The US government is teaming up with researchers from Texas to intensify the battle against a fungus that has caused $1 billion in damage to coffee plants across Latin America and the Caribbean, US foreign aid officials said on Sunday.
The so-called leaf rust, or roya, is a yellow and orange-colored fungus that has swept coffee fields from Mexico to Peru over the past two years, threatening to stunt production and drive up the price of Latin American roasts.
Especially hard hit have been Central America's arabica coffee plants, which produce high-quality beans used in espressos and gourmet specialty blends that are in growing demand around the world.
Moreover, the blight is jeopardising the livelihood and food security of about 500,000 people who make their living in the coffee industry, especially small farmers and seasonal workers, according to the US Agency for International Development (USAID).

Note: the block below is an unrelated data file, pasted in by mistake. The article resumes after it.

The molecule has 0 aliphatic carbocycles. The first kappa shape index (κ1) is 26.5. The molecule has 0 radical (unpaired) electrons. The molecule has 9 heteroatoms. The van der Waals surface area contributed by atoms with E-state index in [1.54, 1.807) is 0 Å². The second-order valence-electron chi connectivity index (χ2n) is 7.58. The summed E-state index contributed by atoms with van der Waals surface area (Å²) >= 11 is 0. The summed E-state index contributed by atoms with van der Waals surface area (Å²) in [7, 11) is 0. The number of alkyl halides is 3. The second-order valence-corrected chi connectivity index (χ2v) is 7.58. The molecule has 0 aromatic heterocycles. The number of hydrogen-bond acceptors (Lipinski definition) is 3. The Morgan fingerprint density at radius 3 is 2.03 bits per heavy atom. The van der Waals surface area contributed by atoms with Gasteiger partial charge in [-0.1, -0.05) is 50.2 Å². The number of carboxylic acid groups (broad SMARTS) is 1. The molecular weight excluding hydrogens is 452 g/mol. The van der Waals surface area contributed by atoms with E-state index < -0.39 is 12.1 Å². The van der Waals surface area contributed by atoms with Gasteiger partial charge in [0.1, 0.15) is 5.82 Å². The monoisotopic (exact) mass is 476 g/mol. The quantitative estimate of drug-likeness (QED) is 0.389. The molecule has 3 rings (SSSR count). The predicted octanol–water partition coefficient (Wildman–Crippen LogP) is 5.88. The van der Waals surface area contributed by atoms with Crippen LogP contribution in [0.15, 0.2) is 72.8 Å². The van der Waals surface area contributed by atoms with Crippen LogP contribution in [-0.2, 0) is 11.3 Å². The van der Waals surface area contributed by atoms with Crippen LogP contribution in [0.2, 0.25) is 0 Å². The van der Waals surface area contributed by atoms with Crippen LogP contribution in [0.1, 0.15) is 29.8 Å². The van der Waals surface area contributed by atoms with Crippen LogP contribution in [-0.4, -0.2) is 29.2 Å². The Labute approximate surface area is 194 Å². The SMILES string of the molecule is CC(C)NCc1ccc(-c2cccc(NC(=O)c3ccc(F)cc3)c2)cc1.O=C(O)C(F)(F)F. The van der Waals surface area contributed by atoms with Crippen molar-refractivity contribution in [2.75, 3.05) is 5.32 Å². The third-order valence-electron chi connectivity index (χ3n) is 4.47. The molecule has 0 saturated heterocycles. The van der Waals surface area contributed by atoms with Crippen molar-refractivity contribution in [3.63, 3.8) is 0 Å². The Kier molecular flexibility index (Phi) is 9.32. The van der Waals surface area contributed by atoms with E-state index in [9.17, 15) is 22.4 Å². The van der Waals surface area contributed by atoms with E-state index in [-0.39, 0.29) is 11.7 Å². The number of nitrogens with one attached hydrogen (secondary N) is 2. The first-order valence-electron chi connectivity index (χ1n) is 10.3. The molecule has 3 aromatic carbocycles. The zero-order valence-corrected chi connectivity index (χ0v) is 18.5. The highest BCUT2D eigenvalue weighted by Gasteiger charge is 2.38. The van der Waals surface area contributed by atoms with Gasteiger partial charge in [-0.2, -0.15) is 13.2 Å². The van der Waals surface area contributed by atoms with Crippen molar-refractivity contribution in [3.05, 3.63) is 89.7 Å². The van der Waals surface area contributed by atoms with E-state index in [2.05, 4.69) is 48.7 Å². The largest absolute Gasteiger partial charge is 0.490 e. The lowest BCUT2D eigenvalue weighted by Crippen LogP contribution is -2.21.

Mass job losses could in turn leave displaced coffee workers more susceptible to the illegal drug trade and associated violence in countries such as Guatemala, Honduras and El Salvador, agency spokesman Matthew Herrick said on Sunday.
In a new programme to be formally announced on Monday, USAID is launching a $5 million (NZ$5.8m) partnership with Texas A&M University's World Coffee Research that seeks to eradicate the fungus, the agency said in a statement.
The partnership will support research to develop rust-resistant coffee varieties and expand the capability of the Latin America's coffee institutions to monitor and respond to outbreaks of the blight, USAID said.
"The current coffee rust outbreak is the worst in Latin America's history," the agency said in its statement. "It is estimated that production will fall by as much as 15-40 per cent in the coming years."
Sharply falling production yields would likely result in consumers paying more for their favourite roasts at the local grocery store and coffee shops, officials said.
The programme with Texas A&M is part of the Obama administration's Feed the Future initiative, a global anti-hunger and anti-poverty effort that USAID said has reached 7 million small farmers and 12.5 million children.
The latest USAID effort brings to $14 million (NZ$16.2m) the sum invested by the agency in the fight against coffee rust, officials said.
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